The streaming library is technically part of the "application" layer, as it is not a core router function. In practice, however, it provides a vital function for almost all existing I2P applications, by providing a TCP-like streams over I2P, and allowing existing apps to be easily ported to I2P. The other end-to-end transport library for client communication is the datagram library.
The streaming library is a layer on top of the core I2CP API that allows reliable, in-order, and authenticated streams of messages to operate across an unreliable, unordered, and unauthenticated message layer. Just like the TCP to IP relationship, this streaming functionality has a whole series of tradeoffs and optimizations available, but rather than embed that functionality into the base I2P code, it has been factored off into its own library both to keep the TCP-esque complexities separate and to allow alternative optimized implementations.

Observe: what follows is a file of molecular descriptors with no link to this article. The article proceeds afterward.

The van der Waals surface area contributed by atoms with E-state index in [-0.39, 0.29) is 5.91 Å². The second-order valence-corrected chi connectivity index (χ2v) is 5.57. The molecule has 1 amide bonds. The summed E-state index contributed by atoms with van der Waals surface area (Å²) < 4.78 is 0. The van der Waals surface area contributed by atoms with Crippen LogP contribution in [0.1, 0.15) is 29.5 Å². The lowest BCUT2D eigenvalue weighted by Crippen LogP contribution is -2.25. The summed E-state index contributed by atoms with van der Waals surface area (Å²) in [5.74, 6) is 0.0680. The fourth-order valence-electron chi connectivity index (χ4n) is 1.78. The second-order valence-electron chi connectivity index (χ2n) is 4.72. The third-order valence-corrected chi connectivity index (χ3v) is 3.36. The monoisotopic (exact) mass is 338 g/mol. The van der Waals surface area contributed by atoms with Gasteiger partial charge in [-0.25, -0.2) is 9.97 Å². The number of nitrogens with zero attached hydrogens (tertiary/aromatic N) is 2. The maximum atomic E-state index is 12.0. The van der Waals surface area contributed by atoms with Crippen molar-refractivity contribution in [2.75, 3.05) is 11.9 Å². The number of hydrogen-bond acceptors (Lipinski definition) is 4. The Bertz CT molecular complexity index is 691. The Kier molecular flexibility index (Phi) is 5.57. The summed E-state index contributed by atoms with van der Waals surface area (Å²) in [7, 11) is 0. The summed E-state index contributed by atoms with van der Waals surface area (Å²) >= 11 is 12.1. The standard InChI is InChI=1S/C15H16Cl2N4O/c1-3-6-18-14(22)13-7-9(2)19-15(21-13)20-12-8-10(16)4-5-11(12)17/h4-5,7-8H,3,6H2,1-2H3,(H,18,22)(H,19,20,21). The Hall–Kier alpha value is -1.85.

In consideration of the relatively high cost of messages, the streaming library's protocol for scheduling and delivering those messages has been optimized to allow individual messages passed to contain as much information as is available. For instance, a small HTTP transaction proxied through the streaming library can be completed in a single round trip - the first messages bundle a SYN, FIN, and the small HTTP request payload, and the reply bundles the SYN, FIN, ACK, and the HTTP response payload. While an additional ACK must be transmitted to tell the HTTP server that the SYN/FIN/ACK has been received, the local HTTP proxy can often deliver the full response to the browser immediately.
The streaming library bears much resemblance to an abstraction of TCP, with its sliding windows, congestion control algorithms (both slow start and congestion avoidance), and general packet behavior (ACK, SYN, FIN, RST, rto calculation, etc).
The streaming library is a robust library which is optimized for operation over I2P. It has a one-phase setup, and it contains a full windowing implementation.